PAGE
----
Touching Base with Dervilla McGowan

Getting through it together.

By: Worksmith

Dervilla left behind bartending to become a microbiologist, but was pulled back into the beverage industry when the love for distilling took over. Her Spirits company Anther Spirits is facing an uphill battle like the rest of us, and, amongst other issues, they have had their ethanol supplier leave them to witch to producing hand-sanitizer only, so they are left with a blank space in their production recipe. We spoke to Dervilla to see how she's handling the current situation. Her commitment to and belief in this industry is the end-of-week lift that we all need.

Worksmith: Australia is about a week behind the rest of the world in terms of infection numbers and government responses. Who and what bars overseas have you been watching closely.

Dervilla McGowan: Honestly, I have not been watching any bars overseas. I have been watching our own industry very carefully and it has been absolutely devastating. It all seems to have come so quickly. Our industry has been one of the first to be hit and we have all gone through several stages. We have been disbelieving, shocked at the job losses and then a sad and grudging acceptance has followed. Our Government should have been better prepared with support for our most vulnerable, casual workers. I think as an industry we have been massively let down.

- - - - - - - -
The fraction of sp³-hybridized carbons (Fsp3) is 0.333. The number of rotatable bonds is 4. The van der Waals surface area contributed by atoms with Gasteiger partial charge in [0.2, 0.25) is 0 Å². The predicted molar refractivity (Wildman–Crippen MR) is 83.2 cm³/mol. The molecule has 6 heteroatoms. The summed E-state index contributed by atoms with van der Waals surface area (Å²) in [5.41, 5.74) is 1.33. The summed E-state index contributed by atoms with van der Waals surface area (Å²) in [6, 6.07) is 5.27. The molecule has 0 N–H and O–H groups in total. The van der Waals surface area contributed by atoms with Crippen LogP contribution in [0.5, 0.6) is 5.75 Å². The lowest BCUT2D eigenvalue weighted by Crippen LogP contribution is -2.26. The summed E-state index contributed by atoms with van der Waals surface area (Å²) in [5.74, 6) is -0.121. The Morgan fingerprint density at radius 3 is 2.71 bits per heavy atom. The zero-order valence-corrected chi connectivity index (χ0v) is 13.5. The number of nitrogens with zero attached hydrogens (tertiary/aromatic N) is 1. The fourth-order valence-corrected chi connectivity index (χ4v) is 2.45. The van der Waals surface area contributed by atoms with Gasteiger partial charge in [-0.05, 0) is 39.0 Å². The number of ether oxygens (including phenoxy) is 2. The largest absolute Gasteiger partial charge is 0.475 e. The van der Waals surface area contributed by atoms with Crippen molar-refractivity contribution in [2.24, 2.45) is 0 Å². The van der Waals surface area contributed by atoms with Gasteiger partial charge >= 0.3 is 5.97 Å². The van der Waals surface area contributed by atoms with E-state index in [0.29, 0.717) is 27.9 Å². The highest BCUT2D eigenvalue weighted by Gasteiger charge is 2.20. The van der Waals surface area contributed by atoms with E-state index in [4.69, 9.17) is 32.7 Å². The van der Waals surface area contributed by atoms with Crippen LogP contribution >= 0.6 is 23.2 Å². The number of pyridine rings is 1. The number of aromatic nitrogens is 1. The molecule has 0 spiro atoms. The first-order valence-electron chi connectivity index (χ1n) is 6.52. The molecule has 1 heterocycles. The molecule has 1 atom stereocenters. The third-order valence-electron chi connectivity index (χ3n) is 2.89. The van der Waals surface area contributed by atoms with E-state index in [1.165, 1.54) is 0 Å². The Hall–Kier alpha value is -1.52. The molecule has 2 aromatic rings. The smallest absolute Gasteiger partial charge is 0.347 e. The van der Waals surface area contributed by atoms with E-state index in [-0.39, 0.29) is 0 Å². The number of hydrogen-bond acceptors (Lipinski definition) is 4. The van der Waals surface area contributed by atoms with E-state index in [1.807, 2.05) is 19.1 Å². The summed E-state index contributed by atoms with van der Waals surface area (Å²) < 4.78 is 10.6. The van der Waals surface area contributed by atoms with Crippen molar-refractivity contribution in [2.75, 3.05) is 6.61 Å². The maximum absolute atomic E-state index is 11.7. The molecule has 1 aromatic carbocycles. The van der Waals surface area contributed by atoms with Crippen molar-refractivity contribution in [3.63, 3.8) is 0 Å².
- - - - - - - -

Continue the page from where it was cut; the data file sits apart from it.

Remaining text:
However hospo is populated by some of the most resilient people in the universe! We get shouted at, we have to clean up vomit, we take drunken abuse. We bear all this every week at work and who supports us? Other hospo people. We have already carried each other through tough times. Times when there was no work and we needed to sleep on someone's couch or when we got harassed at work and needed support or did something stupid and needed a shoulder. Hospo people forgive and accept each other as they are and EVERY time we are knocked down we get up. It's going to take a bit more to get up this time and we are going to need each others help more than any other time. We need to stay connected and to look around to see what we can do to help. Of all the industries across the globe right now there is none I would rather be going through this with. A group of people with huge hearts and souls.